It’s the season of tricks and treats, so I surprised the Martinis & Murder crew with some of the (hopefully former): Homemade pumpkin pie with bourbon whipped cream and complimentary whiskey cocktails.
To balance out the sweetness of the pie, I used a recipe created by Kit Stanley, the founder of cocktail consultancy Flip To Pour, which combines Wild Turkey, prosecco, tart grapefruit juice and Cynar, an Italian amaro. We recommend adding this to your fall drinks rotation ASAP.
Bitter Bourbon Spritz
1 ounce Wild Turkey 101 Bourbon
½ ounce Cynar
1 ounce grapefruit juice
Shake the Wild Turkey, Cynar, grapefruit juice with ice and then pour into a rocks or wine glass over ice and then top with prosecco. Garnish with grapefruit peel.
As I brag on the podcast, I took a piemaking class, but we at Martinis & Murder aren’t judging, so go ahead and buy a pre-made pie. Just making your own whipped cream takes even store-bought pie up a level.
All you need is a whisk, a cold metal bowl, and some upper arm strength (or, as the video shows, a couple of assists from your coworkers). Hand mixers are also handy in these situations.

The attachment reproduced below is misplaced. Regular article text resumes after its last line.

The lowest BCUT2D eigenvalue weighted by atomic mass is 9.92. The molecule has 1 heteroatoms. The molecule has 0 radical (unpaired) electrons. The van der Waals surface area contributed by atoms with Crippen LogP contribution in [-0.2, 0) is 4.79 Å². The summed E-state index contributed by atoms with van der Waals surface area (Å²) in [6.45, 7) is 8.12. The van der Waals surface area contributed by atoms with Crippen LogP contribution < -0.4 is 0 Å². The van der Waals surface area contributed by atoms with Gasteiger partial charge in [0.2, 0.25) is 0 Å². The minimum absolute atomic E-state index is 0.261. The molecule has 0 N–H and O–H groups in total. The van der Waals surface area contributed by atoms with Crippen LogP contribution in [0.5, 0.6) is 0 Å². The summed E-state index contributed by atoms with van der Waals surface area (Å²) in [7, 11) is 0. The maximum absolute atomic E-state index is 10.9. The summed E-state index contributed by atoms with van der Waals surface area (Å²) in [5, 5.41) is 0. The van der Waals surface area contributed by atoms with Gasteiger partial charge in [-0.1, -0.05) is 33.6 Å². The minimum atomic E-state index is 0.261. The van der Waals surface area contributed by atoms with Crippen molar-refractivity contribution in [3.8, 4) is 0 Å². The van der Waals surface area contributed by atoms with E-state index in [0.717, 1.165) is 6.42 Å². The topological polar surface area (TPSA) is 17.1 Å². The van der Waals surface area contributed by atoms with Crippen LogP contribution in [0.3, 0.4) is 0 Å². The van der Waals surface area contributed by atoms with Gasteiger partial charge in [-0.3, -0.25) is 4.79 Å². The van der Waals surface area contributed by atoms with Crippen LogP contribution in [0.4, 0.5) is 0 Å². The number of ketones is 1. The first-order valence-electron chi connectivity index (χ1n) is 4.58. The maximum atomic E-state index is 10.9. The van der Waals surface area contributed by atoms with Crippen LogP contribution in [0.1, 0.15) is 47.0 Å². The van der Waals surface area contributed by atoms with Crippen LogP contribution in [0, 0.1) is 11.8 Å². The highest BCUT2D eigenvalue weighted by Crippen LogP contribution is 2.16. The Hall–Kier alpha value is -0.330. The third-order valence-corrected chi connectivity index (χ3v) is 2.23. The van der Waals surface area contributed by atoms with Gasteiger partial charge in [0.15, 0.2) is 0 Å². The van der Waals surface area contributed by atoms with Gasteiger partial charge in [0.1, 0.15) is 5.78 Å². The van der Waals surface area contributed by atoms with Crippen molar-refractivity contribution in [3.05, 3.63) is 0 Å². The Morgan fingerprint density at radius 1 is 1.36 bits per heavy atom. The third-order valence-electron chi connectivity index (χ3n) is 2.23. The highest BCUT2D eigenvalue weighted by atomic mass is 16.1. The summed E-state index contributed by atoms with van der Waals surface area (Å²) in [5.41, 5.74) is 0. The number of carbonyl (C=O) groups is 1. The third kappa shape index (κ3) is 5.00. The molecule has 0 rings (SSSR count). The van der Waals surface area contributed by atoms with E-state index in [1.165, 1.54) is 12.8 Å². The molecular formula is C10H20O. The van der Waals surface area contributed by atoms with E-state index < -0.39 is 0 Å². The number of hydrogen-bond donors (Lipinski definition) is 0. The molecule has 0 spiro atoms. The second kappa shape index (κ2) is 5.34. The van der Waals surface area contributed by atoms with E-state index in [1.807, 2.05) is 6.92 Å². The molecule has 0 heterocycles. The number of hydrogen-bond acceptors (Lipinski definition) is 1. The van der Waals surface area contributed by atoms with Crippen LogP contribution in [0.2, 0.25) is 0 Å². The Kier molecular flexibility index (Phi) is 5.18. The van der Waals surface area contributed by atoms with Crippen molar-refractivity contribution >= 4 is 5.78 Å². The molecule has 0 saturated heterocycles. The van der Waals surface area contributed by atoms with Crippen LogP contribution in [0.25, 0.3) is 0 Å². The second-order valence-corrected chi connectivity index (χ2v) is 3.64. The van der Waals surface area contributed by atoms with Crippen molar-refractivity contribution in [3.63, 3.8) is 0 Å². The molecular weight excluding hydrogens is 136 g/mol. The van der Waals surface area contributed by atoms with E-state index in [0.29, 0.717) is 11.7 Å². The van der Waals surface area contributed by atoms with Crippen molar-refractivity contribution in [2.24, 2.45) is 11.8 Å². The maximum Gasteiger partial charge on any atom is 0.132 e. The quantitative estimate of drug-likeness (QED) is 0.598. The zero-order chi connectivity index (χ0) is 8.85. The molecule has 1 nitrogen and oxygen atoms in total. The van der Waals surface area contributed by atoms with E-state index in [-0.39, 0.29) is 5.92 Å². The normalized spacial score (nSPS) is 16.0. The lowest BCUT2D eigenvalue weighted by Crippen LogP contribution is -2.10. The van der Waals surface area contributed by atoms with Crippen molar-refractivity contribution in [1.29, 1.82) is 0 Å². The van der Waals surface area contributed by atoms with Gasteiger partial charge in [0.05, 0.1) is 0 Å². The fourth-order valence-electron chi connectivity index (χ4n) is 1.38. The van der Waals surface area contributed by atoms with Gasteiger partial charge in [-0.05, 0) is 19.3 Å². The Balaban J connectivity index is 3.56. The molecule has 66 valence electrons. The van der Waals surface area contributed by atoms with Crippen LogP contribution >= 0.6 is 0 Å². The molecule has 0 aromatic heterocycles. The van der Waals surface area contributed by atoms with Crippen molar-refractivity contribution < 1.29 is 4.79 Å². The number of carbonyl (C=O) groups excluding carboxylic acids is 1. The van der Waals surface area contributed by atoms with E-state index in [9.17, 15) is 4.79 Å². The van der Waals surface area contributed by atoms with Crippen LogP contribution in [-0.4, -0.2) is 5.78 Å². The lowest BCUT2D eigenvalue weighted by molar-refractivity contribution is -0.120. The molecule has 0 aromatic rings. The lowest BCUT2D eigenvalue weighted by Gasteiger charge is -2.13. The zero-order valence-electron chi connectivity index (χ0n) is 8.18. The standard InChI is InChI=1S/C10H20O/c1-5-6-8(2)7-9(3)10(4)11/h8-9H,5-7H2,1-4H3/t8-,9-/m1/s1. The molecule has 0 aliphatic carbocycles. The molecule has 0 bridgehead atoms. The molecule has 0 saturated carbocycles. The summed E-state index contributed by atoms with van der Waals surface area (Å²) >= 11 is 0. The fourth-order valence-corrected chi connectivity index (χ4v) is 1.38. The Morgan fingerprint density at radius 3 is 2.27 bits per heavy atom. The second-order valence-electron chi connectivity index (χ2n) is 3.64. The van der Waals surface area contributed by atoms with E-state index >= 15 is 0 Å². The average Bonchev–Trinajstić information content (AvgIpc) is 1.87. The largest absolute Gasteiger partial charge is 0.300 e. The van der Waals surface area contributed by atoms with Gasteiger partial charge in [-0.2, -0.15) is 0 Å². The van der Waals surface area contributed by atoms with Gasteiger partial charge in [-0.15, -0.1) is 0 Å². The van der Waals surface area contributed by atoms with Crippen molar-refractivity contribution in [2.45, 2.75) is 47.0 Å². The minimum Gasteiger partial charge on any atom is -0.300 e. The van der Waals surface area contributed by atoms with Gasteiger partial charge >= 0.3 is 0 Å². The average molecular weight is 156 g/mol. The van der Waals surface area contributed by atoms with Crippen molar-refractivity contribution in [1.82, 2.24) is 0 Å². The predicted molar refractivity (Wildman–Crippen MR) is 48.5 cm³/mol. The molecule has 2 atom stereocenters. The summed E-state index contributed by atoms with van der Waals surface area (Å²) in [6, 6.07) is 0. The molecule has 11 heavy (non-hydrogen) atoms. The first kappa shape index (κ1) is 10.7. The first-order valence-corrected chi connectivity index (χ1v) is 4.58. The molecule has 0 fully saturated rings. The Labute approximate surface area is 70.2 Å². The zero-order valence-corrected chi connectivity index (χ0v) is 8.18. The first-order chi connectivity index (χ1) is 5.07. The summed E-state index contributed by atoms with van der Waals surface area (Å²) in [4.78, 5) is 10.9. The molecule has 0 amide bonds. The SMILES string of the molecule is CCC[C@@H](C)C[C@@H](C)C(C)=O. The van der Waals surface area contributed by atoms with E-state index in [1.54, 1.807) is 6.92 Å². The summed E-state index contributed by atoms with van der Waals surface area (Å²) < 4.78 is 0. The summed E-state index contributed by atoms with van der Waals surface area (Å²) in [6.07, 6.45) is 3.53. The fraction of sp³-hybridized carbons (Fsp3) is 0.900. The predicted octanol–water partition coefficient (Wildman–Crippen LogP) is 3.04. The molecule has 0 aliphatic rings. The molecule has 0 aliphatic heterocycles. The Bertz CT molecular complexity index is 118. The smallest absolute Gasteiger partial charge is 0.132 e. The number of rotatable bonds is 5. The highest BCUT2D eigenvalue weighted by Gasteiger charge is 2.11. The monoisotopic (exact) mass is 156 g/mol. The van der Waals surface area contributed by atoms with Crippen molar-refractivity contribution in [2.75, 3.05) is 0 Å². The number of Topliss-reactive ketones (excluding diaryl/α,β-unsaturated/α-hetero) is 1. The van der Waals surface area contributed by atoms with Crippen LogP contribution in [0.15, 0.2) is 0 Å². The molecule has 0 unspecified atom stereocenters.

Bourbon Whipped Cream
1 cup of heavy cream
1 tablespoon powdered sugar
2 tablespoons Wild Turkey 101 Bourbon
Put a metal bowl and a whisk in the freezer for about 15 minutes. Remove it, and start whisking together the cream and powdered sugar. When a whipped cream texture starts to form, add in grated nutmeg and Wild Turkey.
Dig in to your desert-and-cocktail pairing while listening to John Thrasher, Daryn Carp and Matt the Bartender discuss the crimes of Ed Kemper and his very strange relationship with his mother. Yikes.
[Videos: Emily Spada]
Searching for the best true crime podcasts? Subscribe to Martinis & Murder and join hosts Daryn Carp and John Thrasher as they chat about creepy crimes and unsolved mysteries... while sipping on killer drinks from our murderous mixologist Matt the Bartender. Each episode will focus on a new true crime, with all the gory details, and a cocktail recipe to get you through.